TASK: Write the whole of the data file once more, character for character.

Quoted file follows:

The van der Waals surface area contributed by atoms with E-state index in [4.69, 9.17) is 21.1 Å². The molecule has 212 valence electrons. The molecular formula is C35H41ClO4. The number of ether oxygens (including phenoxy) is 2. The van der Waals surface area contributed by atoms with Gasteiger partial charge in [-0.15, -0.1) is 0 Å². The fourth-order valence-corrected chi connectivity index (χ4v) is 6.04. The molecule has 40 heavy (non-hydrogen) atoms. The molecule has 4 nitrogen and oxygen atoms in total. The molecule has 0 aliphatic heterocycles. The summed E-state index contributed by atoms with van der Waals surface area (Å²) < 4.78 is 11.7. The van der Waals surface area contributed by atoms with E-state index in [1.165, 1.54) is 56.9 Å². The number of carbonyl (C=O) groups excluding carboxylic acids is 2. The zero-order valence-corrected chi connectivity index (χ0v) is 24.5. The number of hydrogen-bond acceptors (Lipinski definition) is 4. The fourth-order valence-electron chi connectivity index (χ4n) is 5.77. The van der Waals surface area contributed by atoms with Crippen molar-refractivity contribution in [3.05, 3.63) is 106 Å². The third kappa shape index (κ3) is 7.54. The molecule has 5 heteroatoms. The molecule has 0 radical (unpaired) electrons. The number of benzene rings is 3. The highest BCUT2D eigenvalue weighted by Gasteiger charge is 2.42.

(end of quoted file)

The van der Waals surface area contributed by atoms with E-state index in [4.69, 9.17) is 21.1 Å². The molecule has 212 valence electrons. The molecular formula is C35H41ClO4. The number of ether oxygens (including phenoxy) is 2. The van der Waals surface area contributed by atoms with Gasteiger partial charge in [-0.15, -0.1) is 0 Å². The fourth-order valence-corrected chi connectivity index (χ4v) is 6.04. The molecule has 40 heavy (non-hydrogen) atoms. The molecule has 4 nitrogen and oxygen atoms in total. The molecule has 0 aliphatic heterocycles. The summed E-state index contributed by atoms with van der Waals surface area (Å²) < 4.78 is 11.7. The van der Waals surface area contributed by atoms with E-state index in [1.165, 1.54) is 56.9 Å². The number of carbonyl (C=O) groups excluding carboxylic acids is 2. The zero-order valence-corrected chi connectivity index (χ0v) is 24.5. The number of hydrogen-bond acceptors (Lipinski definition) is 4. The fourth-order valence-electron chi connectivity index (χ4n) is 5.77. The van der Waals surface area contributed by atoms with Crippen molar-refractivity contribution in [3.05, 3.63) is 106 Å². The third kappa shape index (κ3) is 7.54. The molecule has 5 heteroatoms. The molecule has 0 radical (unpaired) electrons. The number of benzene rings is 3. The highest BCUT2D eigenvalue weighted by Gasteiger charge is 2.42.